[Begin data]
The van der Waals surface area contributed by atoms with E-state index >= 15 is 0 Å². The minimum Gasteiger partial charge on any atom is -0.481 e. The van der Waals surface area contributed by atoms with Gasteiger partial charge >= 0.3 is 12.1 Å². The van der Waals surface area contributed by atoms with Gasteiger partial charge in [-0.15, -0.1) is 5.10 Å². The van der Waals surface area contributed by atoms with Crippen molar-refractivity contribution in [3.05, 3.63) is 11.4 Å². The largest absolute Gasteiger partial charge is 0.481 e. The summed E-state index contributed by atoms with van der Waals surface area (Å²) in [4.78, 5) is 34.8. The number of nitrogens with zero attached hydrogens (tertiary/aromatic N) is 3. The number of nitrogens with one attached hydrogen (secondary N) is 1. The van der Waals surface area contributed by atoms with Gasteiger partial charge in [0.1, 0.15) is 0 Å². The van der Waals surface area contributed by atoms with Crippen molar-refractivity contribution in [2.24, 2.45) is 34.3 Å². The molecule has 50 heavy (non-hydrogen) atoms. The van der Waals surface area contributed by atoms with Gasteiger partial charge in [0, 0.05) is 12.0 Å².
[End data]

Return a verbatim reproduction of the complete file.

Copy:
The van der Waals surface area contributed by atoms with E-state index >= 15 is 0 Å². The minimum Gasteiger partial charge on any atom is -0.481 e. The van der Waals surface area contributed by atoms with Gasteiger partial charge >= 0.3 is 12.1 Å². The van der Waals surface area contributed by atoms with Gasteiger partial charge in [-0.15, -0.1) is 5.10 Å². The van der Waals surface area contributed by atoms with Crippen molar-refractivity contribution in [3.05, 3.63) is 11.4 Å². The largest absolute Gasteiger partial charge is 0.481 e. The summed E-state index contributed by atoms with van der Waals surface area (Å²) in [4.78, 5) is 34.8. The number of nitrogens with zero attached hydrogens (tertiary/aromatic N) is 3. The number of nitrogens with one attached hydrogen (secondary N) is 1. The van der Waals surface area contributed by atoms with Gasteiger partial charge in [0.1, 0.15) is 0 Å². The van der Waals surface area contributed by atoms with Crippen molar-refractivity contribution in [2.24, 2.45) is 34.3 Å². The molecule has 50 heavy (non-hydrogen) atoms. The van der Waals surface area contributed by atoms with Gasteiger partial charge in [0, 0.05) is 12.0 Å².